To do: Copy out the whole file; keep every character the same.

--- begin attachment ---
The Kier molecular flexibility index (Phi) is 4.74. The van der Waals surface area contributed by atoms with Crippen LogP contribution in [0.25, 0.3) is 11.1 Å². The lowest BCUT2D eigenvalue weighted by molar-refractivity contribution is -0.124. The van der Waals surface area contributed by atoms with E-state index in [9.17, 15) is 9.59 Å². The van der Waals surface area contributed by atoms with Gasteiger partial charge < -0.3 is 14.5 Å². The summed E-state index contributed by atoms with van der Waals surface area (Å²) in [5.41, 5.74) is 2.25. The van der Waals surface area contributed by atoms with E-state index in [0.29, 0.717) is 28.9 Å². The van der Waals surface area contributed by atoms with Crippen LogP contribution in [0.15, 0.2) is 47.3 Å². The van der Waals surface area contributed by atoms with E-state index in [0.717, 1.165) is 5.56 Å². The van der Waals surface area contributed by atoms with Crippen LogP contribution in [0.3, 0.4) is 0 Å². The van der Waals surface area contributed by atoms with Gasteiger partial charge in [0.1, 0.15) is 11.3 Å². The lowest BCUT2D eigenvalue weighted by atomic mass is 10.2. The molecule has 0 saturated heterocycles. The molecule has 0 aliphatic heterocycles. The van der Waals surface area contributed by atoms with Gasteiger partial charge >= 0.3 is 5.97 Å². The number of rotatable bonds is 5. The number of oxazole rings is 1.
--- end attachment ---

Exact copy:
The Kier molecular flexibility index (Phi) is 4.74. The van der Waals surface area contributed by atoms with Crippen LogP contribution in [0.25, 0.3) is 11.1 Å². The lowest BCUT2D eigenvalue weighted by molar-refractivity contribution is -0.124. The van der Waals surface area contributed by atoms with E-state index in [9.17, 15) is 9.59 Å². The van der Waals surface area contributed by atoms with Gasteiger partial charge < -0.3 is 14.5 Å². The summed E-state index contributed by atoms with van der Waals surface area (Å²) in [5.41, 5.74) is 2.25. The van der Waals surface area contributed by atoms with E-state index in [0.29, 0.717) is 28.9 Å². The van der Waals surface area contributed by atoms with Crippen LogP contribution in [0.15, 0.2) is 47.3 Å². The van der Waals surface area contributed by atoms with E-state index in [0.717, 1.165) is 5.56 Å². The van der Waals surface area contributed by atoms with Crippen LogP contribution in [0.3, 0.4) is 0 Å². The van der Waals surface area contributed by atoms with Gasteiger partial charge in [0.1, 0.15) is 11.3 Å². The lowest BCUT2D eigenvalue weighted by atomic mass is 10.2. The molecule has 0 saturated heterocycles. The molecule has 0 aliphatic heterocycles. The van der Waals surface area contributed by atoms with Gasteiger partial charge >= 0.3 is 5.97 Å². The number of rotatable bonds is 5. The number of oxazole rings is 1.